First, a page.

Vanessa's death must be a turning point
SIXTEEN-year-old Vanessa Wint was in high spirits a few weeks ago when her family visited her at the Horizon Park Remand Centre. By last Wednesday night, however, Vanessa was dead and there is speculation around the circumstances of her tragic demise. On various newscasts we have been hearing from an uncle, Javette Nixon, that there seemed to have been an altercation which had been pacified. However, it is alleged that the distressed Vanessa obtained a sheet and hanged herself.
Friday's Jamaica Observer reported that Vanessa had run away from home to escape a child molester who had threatened to kill her parents if she refused his advances. What a dark and dismal world this child had found herself in! What an uncaring and unresponsive system of government!
Vanessa's death must be the turning point for this country. No well-thinking Jamaican must rest until every single child is removed from lock-ups. Moreover, we had better get busy reaching out to children at risk and making sure that each of us is responsible for helping one - even one child!
Those of us who have worked hard to reach to a certain level of comfort in life deserve to enjoy the fruits of our labour. But we have duped ourselves into thinking that enjoyment is driving around in locked cars, living behind burglar bars and watching our very shadows. Let us be very aware that the quality of life of each Jamaican affects every Jamaican.
Meanwhile, administrations of both political parties have not displayed the energy and commitment required to protect children in lock-ups. In 1999, Human Rights Watch published a book titled, Nobody's Children: Jamaican Children in Police Detention and Government Institutions, by Rosa Ehrenreich. She quotes from the UN Convention on the Rights of Children which states clearly that "juveniles must be detained separately from adults". How do these members of parliament, these lawmakers of our land, feel when they sit importantly on platforms with UN representatives, even as they disregard the basic rights being required by that organisation? Are they not ashamed? We are of one voice with Jamaicans for Justice in their outrage at this festering situation bandaged over by specious words.
We hear that some of the children in lock-ups are there for rape and murder, recruits of the many gangs running riot over the country. Yet Anti-Gang Legislation remains on the back burner while blood-curdling stories circulate on how these gangs are utilised by cynical politicians. Does it matter to them that these gangs target less fortunate juveniles for recruitment?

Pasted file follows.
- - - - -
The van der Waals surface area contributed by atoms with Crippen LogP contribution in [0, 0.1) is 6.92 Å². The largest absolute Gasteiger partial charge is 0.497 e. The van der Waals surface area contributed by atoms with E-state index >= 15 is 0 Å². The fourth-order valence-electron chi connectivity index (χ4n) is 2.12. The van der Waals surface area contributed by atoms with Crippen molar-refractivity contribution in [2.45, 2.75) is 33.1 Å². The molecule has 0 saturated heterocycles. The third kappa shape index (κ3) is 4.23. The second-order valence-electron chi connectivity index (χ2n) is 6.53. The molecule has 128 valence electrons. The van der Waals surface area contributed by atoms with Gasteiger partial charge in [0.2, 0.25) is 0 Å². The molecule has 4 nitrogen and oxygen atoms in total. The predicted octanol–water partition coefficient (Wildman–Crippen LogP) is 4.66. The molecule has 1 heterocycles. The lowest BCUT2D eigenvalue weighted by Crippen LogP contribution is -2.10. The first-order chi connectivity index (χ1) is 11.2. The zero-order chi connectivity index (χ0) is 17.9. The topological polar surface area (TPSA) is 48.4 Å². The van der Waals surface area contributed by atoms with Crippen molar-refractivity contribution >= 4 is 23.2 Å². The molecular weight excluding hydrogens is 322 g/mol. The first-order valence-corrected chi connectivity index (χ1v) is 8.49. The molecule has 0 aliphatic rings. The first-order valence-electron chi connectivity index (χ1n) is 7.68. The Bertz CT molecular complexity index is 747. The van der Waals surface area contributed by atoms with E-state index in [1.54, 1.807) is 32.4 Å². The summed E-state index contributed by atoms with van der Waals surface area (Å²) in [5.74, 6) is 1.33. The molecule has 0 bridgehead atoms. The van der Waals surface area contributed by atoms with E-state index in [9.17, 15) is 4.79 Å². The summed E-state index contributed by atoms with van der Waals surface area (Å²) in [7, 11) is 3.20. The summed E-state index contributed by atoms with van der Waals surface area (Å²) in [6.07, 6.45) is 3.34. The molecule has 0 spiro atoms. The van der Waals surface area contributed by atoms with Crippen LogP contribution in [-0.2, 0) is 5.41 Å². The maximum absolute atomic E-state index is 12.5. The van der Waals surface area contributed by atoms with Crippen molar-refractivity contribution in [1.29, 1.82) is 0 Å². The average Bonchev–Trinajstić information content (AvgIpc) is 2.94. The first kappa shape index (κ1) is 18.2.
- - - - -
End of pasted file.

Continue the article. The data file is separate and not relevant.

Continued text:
We will hear myriad excuses about uncooperative public servants, about foot-dragging, about limited funding. I will not get into the argument about government vehicles as that is a drop in the bucket compared to the waste that takes place because we have these huge government bodies occupying expensive space without proper accounting for their justification for using up billions - not millions - of taxpayers' dollars. The media should get information on those swollen budgets and ask how a tiny country like Jamaica can afford those salaries and perks when we cannot find the wherewithal to protect our children at risk.
If our leaders feel they can fool most of the people all of the time, they are mistaken. Last night Twitter and Facebook lit up with expressions of scorn and disgust at our leaders. Here are some quotes:
* "Just upset me man... Yuh know how ppl a struggle fe mek ends meet already while dem a profile? kmt..#Madness."
* "What's worse is that they owe $124m in rent to the UDC and still have no IMF deal!"
* "Yup, these things happen and we're all to pretend its 'cool'. Blatant disregard for us as Jamaicans, and it will never change."
* "MI BUN ALL PNP & ALL JLP!!!"
You see, dear leaders, Sarah Palin was somewhat of a prophet when she termed the mainstream media, the "lamestream media" Fast on the heels of our traditional newspapers and broadcast media is the galloping social media and in the past few days we have seen the anger of ordinary, good-natured folk, rising in steady contrast to our deflating dollar.
Vanessa Wint is a poignant metaphor for this beautiful, wounded Jamaica, land we love. We teach our children to put their hands on their hearts and recite the national pledge:
"Before God and all mankind, I pledge the love and loyalty of my heart ...,/ in the service of my fellow citizens;/I promise to stand up for Justice, Brotherhood and Peace ...,/ so that Jamaica may, under God, increase in beauty, fellowship and prosperity..."
This is the pledge mouthed by those who have campaigned to lead us. Today we ask them to meditate on these words and lead us to national healing.
Congratulations, Greg Christie
The Rotary Club of St Andrew North has honoured outgoing Contractor General, Greg Christie with the Rotary Vocational Service Award. The citation reads: "As his term as Contractor General comes to an end November 30, 2012, we recognise Mr Christie as a man of great courage, indomitable will, formidable advocacy, legendary exploits. He fought a hard battle for the entrenchment of a good governance ethos in the public service."
Greg Christie's work at the OCG is a blueprint for good governance. Best wishes to this shining patriot!
Jean Lowrie-Chin is the author of Souldance, a collection of poetry and social commentary.